Ryan’s plan also addresses Medicare, and the cuts to the Medicare Advantage program that came along with the Affordable Care Act. The Medicare Advantage program has been a darling of Republicans because it fits with their mantra that the private sector can always do things better than government. However, the Henry J. Kaiser Foundation reports that just before Obamacare took effect, in 2009, Medicare was paying out some 14 percent more per beneficiary to insurance companies for Medicare Advantage programs than what it cost to cover them under traditional Medicare. The changes in the program brought by the ACA were designed to get those costs under control. Going back to the pre-ACA days when it comes to Medicare Advantage will cost more, and make the program less, not more secure, as Ryan claims.
International Business Times reports that another change Ryan is proposing is an increase in the eligibility age for Medicare, from 65 to 67, starting in 2020. So not only will Americans with serious illnesses have to pay a lot more for their insurance premiums, they’ll have to pay more for a longer time, because they’ll have to wait two more years for Medicare.
Medicaid is part of the proposal, too, with the current Medicaid expansion under Obamacare being replaced with block grants to states. In other words, Medicaid will be drastically cut.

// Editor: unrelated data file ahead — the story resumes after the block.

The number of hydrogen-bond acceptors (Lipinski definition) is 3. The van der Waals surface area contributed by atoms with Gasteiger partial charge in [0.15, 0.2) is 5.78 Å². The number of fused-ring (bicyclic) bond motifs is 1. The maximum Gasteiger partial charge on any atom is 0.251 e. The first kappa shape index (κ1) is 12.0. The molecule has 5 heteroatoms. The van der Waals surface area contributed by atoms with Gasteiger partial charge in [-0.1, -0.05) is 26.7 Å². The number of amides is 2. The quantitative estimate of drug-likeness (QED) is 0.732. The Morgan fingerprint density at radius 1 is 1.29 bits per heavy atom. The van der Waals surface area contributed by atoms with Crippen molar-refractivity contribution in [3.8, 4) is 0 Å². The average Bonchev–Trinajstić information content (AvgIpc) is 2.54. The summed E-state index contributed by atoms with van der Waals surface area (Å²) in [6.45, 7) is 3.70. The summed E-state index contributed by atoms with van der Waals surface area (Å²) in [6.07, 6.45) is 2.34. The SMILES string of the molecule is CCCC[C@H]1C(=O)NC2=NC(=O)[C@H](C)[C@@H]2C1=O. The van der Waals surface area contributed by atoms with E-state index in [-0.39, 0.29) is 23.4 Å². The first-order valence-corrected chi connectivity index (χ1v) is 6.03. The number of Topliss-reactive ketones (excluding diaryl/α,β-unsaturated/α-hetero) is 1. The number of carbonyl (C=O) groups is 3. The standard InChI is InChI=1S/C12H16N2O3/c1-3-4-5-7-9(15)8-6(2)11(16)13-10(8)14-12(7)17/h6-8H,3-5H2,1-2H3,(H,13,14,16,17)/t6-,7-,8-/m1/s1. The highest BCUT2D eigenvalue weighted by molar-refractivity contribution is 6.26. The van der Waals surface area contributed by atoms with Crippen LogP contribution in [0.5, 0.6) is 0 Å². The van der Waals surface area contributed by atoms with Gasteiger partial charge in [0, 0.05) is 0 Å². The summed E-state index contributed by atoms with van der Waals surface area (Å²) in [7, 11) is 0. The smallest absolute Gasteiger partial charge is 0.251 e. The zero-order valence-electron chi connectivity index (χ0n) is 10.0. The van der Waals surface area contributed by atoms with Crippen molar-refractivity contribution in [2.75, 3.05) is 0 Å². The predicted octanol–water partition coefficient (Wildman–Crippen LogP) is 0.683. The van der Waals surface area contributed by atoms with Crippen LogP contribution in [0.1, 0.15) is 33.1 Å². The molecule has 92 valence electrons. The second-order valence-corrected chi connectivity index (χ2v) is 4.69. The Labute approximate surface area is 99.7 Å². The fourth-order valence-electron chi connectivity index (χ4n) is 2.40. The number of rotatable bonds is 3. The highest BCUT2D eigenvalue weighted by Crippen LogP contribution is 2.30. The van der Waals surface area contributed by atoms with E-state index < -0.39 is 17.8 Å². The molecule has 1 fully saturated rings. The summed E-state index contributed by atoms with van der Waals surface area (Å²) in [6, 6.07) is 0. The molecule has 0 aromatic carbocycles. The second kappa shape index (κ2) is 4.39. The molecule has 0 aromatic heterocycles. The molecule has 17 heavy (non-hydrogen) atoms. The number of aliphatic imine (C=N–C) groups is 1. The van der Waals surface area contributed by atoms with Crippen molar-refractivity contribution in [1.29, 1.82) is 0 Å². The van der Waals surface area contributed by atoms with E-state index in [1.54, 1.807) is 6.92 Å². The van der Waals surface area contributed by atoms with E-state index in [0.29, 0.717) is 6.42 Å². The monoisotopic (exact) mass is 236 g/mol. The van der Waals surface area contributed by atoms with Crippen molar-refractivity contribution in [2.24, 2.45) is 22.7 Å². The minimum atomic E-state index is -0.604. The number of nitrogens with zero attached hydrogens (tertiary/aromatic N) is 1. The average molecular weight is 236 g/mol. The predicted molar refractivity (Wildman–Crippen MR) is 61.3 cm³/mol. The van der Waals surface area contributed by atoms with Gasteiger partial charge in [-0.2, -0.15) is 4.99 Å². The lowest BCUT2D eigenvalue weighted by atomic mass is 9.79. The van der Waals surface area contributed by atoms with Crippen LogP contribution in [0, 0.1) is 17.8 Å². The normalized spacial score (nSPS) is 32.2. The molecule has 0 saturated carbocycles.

The rest of the plan is nothing more than warmed over GOP ideas that have been circulating for years. Buying insurance across state lines is one of them. But as critics have repeatedly pointed out, what will happen if that is allowed is insurers will locate in the states with the fewest consumer protections. That is exactly what credit card companies have done, and there is no reason to expect health insurers to operate any differently.
Of course, it wouldn’t be a Republican health care plan without a call for reform of medical malpractice laws. The GOP has wanted for years to make it harder for patients to sue for malpractice, and to cap awards in court cases. But their notion that malpractice awards are a major factor in ever-increasing health care costs is not borne out by facts. A 2013 report from Johns Hopkins, one of the leading providers of medical care in the country, said that “catastrophic” malpractice payouts add little to medical costs.
The Obama administration is not impressed. A statement released from the White House calls out Ryan’s proposal for what it is: “Nothing more than vague and recycled ideas to take health insurance away from millions and increase costs for seniors and hardworking families.”
So once again Republicans give us the same tired ideas for fixing health insurance and health care, instead of joining Democrats to improve the system which is currently in place, and which is working for many people. But they have to do something, right? They can’t allow people to continue to benefit from a program that they derisively tagged with the president’s name, and which is helping millions who now happily refer to it as “Obamacare.”
Here is Paul Ryan’s video introducing his “Better Way” plan:[youtube https://www.youtube.com/watch?v=nuys9Eo_68c?rel=0]
Featured image via video screenshot